Ahmadinejad proposes more nuclear talks

Iran's President Mahmoud Ahmadinejad said Sunday that further nuclear discussions with the world powers would one day produce a positive outcome, a day after the latest round of talks in Istanbul failed.

After two days of discussions with the five members of the U.N. Security Council and Germany in Istanbul, Iran refused to abandon its uranium enrichment program which many in world feel is geared towards producing material for a weapon, a charge Iran denies.

"The ground is prepared now so that if the other party is just, a positive agreement will be concluded in later sessions," he said in a speech broadcast live on state TV.

Ahmadinejad said it would take more than just a few rounds of talks to settle all the issues.

"We never expected the problems to be solved in two to three or four to five rounds, but if the other party is decisive, committed to justice and the law and respect, there is a hope that good results will come from further rounds of the talks," he said.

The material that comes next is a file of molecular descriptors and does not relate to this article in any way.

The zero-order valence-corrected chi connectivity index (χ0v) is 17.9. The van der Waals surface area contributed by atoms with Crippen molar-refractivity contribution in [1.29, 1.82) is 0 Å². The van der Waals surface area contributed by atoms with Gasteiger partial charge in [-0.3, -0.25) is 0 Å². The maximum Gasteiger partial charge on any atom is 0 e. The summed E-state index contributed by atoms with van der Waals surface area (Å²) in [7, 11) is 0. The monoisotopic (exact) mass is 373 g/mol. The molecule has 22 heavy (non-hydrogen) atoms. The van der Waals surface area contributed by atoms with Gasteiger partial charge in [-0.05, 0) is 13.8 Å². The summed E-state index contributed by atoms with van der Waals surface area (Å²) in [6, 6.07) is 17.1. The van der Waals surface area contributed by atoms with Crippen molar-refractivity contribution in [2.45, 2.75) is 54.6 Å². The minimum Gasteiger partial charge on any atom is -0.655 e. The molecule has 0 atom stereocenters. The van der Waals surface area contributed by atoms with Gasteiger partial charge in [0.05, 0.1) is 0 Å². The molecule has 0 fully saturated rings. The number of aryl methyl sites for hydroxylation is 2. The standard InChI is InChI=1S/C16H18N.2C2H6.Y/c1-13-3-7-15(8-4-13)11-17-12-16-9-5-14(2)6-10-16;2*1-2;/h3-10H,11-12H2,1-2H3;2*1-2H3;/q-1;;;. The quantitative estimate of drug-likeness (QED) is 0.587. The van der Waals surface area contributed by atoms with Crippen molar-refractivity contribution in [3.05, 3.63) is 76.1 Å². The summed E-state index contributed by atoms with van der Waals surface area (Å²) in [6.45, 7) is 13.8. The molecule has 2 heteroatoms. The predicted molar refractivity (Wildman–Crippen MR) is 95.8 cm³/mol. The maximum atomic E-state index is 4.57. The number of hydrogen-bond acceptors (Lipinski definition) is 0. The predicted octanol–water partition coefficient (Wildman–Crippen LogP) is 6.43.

The remarks are the president's first following the Istanbul talks Friday and Saturday, which failed after Iran declared it would not even consider freezing uranium enrichment, the key concern of the discussions.

Throughout two days of hectic meetings, Iran pushed demands it must have known were unacceptable to the six — a lifting of sanctions and acceptance of its enrichment program before any further discussion of its nuclear activities.

Low-enriched uranium — at around 3.5 percent — can be used to fuel a reactor to generate electricity, which Iran says is the intention of its program. But if uranium is further enriched to around 90 percent purity, it can be used to develop a nuclear warhead.

Ahmadinejad appeared to be his latest demand for the recognition of Iran's nuclear program by the world powers.

He reiterated that Iran would resist any bullying policy and not back down on its nuclear drive.